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NYC Health + Hospitals Appoints Kevin Lynch as CIO

December 5, 2017
by Rajiv Leventhal
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NYC Health + Hospitals has appointed Kevin Lynch as the health system’s new CIO and senior vice president.

Lynch comes to NYC Health + Hospitals from Los Angeles County—the nation’s second largest public health system, trailing only NYC Health + Hospitals—where he has served as the CIO for the Department of Health Services since 2010, with expanded responsibilities for the county’s Department of Mental Health, Department of Public Health, and Integrated Correctional Health Services starting in July 2016, according to a press release announcing the appointment.

Lynch’s 25 years in health IT leadership also includes his experience as corporate director at Jackson Health System, in Miami Dade County, often ranked the third largest public health system in the country. And in both of his most recent positions, Lynch “oversaw the successful transformation from a fragmented clinical IT system to a system rooted in enterprise-wide electronic health records [EHRs],” according to the announcement from NYC Health + Hospitals.

The appointment of Lynch comes at the request of Mitchell Katz, M.D., who is scheduled to take over as President and CEO of NYC Health + Hospitals in January. “I know Kevin’s work well, and I am especially excited that he will bring with him the knowledge and experience from having developed enterprise-wide IT systems,” Katz said in a statement. “He understands not just the technical IT details, but also the nuances related to integrating and standardizing complex systems for a large public health system.”

In July, it was announced that Edward Marx, who at the time was providing IT leadership and strategy for NYC Health + Hospitals, would be taking the CIO job at Cleveland Clinic. Last year, Charles Perry, M.D., an NYC Health + Hospital senior executive, resigned from his position due to his concerns that the health system’s implementation of a new EHR system was launching too early. The New York City-based health system signed a contract with Epic Systems in 2013 to implement the vendor’s EHR system across the enterprise, a project that was slated to cost nearly $800 million.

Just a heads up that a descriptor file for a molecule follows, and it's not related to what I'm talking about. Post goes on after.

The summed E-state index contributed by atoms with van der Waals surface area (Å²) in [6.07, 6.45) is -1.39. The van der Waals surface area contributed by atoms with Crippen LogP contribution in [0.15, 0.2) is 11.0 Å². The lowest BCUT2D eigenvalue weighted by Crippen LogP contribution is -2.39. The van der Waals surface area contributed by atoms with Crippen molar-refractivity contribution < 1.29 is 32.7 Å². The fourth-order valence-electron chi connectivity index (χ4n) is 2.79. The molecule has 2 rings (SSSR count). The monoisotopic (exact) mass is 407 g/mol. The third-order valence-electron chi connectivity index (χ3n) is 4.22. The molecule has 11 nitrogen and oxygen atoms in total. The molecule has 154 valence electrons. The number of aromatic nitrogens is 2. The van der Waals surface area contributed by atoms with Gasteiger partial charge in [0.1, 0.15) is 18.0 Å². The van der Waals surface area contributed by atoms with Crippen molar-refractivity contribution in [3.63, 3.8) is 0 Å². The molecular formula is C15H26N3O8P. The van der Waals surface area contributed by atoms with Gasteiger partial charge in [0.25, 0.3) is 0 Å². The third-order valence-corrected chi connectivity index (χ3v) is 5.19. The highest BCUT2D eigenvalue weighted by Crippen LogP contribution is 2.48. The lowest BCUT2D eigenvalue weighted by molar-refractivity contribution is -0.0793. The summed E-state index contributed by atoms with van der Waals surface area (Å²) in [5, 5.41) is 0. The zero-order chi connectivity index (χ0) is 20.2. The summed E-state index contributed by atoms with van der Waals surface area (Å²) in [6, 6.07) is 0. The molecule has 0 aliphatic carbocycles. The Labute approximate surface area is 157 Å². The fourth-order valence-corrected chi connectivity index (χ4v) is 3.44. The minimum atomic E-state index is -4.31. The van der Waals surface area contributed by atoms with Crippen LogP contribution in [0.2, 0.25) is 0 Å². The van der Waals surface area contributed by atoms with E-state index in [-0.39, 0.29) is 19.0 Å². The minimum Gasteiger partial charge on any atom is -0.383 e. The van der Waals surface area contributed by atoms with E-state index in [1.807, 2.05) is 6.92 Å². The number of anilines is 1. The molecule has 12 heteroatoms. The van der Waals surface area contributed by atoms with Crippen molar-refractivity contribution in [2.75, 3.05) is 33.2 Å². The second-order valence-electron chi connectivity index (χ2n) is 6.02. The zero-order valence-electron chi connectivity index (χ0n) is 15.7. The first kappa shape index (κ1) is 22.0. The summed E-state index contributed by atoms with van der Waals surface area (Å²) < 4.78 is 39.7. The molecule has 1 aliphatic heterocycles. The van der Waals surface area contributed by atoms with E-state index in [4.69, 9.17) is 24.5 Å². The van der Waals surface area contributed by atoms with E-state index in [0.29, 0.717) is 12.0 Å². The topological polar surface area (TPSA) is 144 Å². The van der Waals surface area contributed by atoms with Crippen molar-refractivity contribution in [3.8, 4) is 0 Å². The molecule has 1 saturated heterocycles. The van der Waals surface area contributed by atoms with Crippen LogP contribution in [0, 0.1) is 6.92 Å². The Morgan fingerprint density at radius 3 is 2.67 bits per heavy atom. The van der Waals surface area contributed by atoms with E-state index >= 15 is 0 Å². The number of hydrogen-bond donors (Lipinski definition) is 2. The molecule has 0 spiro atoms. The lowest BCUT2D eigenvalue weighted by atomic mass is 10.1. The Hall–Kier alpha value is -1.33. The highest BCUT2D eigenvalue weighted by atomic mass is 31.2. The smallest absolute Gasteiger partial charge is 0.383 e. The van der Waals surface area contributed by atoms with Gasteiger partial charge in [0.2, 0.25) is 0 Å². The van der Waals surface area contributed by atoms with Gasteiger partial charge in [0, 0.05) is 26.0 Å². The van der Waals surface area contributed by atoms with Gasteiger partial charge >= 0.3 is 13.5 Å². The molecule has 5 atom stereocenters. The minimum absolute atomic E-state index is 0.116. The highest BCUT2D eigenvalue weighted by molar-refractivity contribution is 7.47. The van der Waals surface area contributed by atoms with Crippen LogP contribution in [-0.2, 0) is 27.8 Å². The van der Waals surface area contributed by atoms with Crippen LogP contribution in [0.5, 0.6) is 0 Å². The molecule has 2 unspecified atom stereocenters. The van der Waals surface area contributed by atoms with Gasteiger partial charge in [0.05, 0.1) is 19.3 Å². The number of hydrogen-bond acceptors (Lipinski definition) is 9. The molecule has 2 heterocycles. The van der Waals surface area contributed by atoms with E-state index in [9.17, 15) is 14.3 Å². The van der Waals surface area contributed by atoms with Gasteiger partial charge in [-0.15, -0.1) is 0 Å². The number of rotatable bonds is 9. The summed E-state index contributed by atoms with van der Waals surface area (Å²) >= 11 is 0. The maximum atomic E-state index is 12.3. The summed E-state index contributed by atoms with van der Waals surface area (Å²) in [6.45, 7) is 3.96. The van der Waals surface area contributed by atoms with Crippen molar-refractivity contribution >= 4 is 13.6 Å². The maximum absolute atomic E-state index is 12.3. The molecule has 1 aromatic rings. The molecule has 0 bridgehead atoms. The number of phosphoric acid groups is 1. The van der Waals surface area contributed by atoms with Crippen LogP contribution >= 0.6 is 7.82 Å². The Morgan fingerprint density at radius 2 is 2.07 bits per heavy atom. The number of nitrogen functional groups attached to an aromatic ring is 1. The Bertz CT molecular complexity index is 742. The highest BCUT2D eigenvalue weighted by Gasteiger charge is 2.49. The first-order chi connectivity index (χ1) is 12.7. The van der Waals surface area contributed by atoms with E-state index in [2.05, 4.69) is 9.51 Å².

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University of Texas Health Science Center to Launch First Doctorate Program in Health Informatics

August 17, 2018
by David Raths
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Instead of dissertation, program requires students to complete project in a healthcare organization

The School of Biomedical Informatics (SBMI) at the University of Texas Health Science Center in Houston is creating the first doctorate degree program in Health Informatics (DHI).

At its July 26, 2018 meeting, the Texas Higher Education Coordinating Board approved and authorized the creation of the DHI program, making it the first advanced, practice degree in health informatics in the nation.



This program will offer curriculum custom-built for professionals seeking a terminal, applied degree in the field of health informatics. In order to apply, applicants must have documented executive or management-level healthcare experience. After discussions during a faculty retreat in 2016, a plan to launch the DHI was conceived.

“Many prospective students are searching for a doctorate-level degree in biomedical or health informatics but want to focus on solving real-world problems rather than hypothesis-driven research for a dissertation,” said Susan Fenton, SBMI’s associate dean for academic affairs, in a prepared statement. “After encountering numerous executive-level informatics professionals seeking an advanced degree with an applied focus, we realized there was a real need for this degree and we are very pleased to be the first school to launch the program.”

Because the program is geared towards working professionals, instruction for the DHI is in a hybrid environment with more than 50 percent of the coursework taught online. Rather than write a dissertation for the culminating project, the DHI program requires a large-scale translational project that students must complete in a healthcare organization.

SBMI held focus groups with Texas Medical Center healthcare executives, SBMI alumni and industry leaders across the country in the development of the DHI.

 “We aim to educate executives so they are skilled in the application of advanced health informatics tools and can work towards improving patient care at their organizations,” said Jiajie Zhang, SBMI’s dean and the Glassell Family Foundation Distinguished Chair in Informatics Excellence, in a statement.

While executive-level career experience is required, the degree offers educational background flexibility. Students without a master’s degree in health informatics, or a related field, can enter the program with a bachelor’s degree. However, those students must complete 33 semester credit hours of didactic coursework before starting the DHI curriculum. Students who hold a master’s degree can immediately start the 63-semester credit hour program. 


The DHI program will begin in fall 2019 and SBMI will start accepting applications before the end of the 2018 calendar year.



 

 

 

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